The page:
|Comments on “Tree-ring based spring precipitation reconstruction in the Sikhote-Alin Mountain Range” by Ukhvatkina and colleagues|
The authors addressed most of the referee’s comments and suggestions. The revised manuscript is improved compared to the initial version. And I would like to thank the authors for their efforts.
Provided that the editors and other referees agree, I think that the authors deserve a chance to see their work published… Yet before acceptance, I would like the authors to consider the following points.
1 - The authors state in the abstract (line 19-20): “Our reconstructions have 3, 15 and 60-year periods, which suggests the influence of the El Niño-Southern Oscillation and Pacific Decadal Oscillation on the region’s climate and relevant processes”
This sentence slightly contradicts the results presented lines 259-260: “However, we did not find any significant correlation between precipitation reconstructions and other climatic indices (NINO3, NINO4, NINO3.4, SOI, PDO and AO)”
I would encourage the author to rephrase the sentence found in the abstract or even to remove it completely.
The authors correlated instrumental data from their study area with ENSO, PDO and AO indices. The correlation values presented in the manuscript appear to be statistically significant, yet the values are not very high…
So my question is can we really conclude that PDO, AO, and ENSO have a discernible influence on Sikhote-Alin Mountain Range merely looking at correlations values?
I would encourage the authors to be really careful and to state whenever possible in the manuscript that further analysis would be required to be able to draw definitive conclusions on this matter.
Investigating the influence of modes of variability on tree-growth is now very trendy amongst dendroclimatologists. Yet in my opinion you don’t necessarily need to prove that your tree-ring reconstructions reflect past ENSO/PDO/AO variability to publish a very interesting paper.
Lines 71-72: « The study area is located in northeast Asia and includes three points located in the southern, central and north-western parts of the Sikhote-Alin Mountain Range, Southeastern Russia”
The author frequently employ the term “point” in the manuscript when they refer to study sites. Wouldn’t it be better to use the word “site” instead?
The author state lines 60: (3) “to analyze the periodicity of 60climatic events and their driving forces”
What about: (3) to investigate the influence of modes of variability such as ENSO, PDO on tree-growth (or on the Sikhote-Alin Mountain Range)?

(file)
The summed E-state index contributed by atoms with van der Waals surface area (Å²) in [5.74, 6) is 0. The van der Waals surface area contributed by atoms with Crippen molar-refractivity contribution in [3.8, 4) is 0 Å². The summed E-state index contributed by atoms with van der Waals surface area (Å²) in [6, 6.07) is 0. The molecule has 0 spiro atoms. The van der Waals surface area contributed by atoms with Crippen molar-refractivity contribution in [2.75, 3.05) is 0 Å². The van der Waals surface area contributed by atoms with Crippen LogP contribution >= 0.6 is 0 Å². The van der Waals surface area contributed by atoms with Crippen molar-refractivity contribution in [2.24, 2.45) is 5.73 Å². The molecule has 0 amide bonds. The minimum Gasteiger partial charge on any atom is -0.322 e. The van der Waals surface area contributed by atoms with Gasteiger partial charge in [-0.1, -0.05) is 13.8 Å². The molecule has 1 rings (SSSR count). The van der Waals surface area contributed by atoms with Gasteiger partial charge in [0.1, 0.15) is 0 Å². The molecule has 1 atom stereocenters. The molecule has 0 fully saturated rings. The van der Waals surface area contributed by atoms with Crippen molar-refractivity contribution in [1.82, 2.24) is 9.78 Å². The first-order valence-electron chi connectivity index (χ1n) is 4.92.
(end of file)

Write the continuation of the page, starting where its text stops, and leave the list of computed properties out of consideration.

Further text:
Lines 110-110 […] “the COFECHA program (Holmes, 1983) was used to check the accuracy of the cross-dated measurements”.
Maybe the authors could consider adding the COFECHA output to the supplementary material.
Lines 136-137: Low-frequency time series variations in reconstructed precipitation were summarized with moving averages (5-year)
The use of word “summarized” sounds odd in this context… Obtained or an equivalent word maybe?
I am not sure that a 5 year running mean really allows you to obtain a low frequency time-series…
Lines 158-159: The statistical characteristics of the chronologies are listed in Table 2.
Shouldn’t it be Table 1?
Lines 201-203: The correlation between the precipitation reconstructions was significant at all three points yet varied as follows: 35% inthecase of CSA-NSA, 22% in the case of NSA-SSA and 44% in the case of CSA-SSA.
I am not sure that I understand this sentence…
Lines 222-224: A 5-year moving average of the reconstruction demonstrates multi-annual to decadal variation in April-June precipitation and suggests prolonged wet and dry events, most of them were in 17th and 18th centuries
Is a five 5 year running relevant to analyze decadal variations?
Line 333: draughts
Shouldn’t it be droughts?
Conclusion - Line 406: Thus, our results enable better understanding of future climatic trajectories in Northeast Asia.
I am not sure that I understand why… Could the authors provide more details?
It may have been interesting to add somewhere in the conclusion that the authors’ tree-ring chronologies could be used by the PAGES Hydro2k consortium and/or to update the MADA PDSI dataset developed by Cook et al. (2010).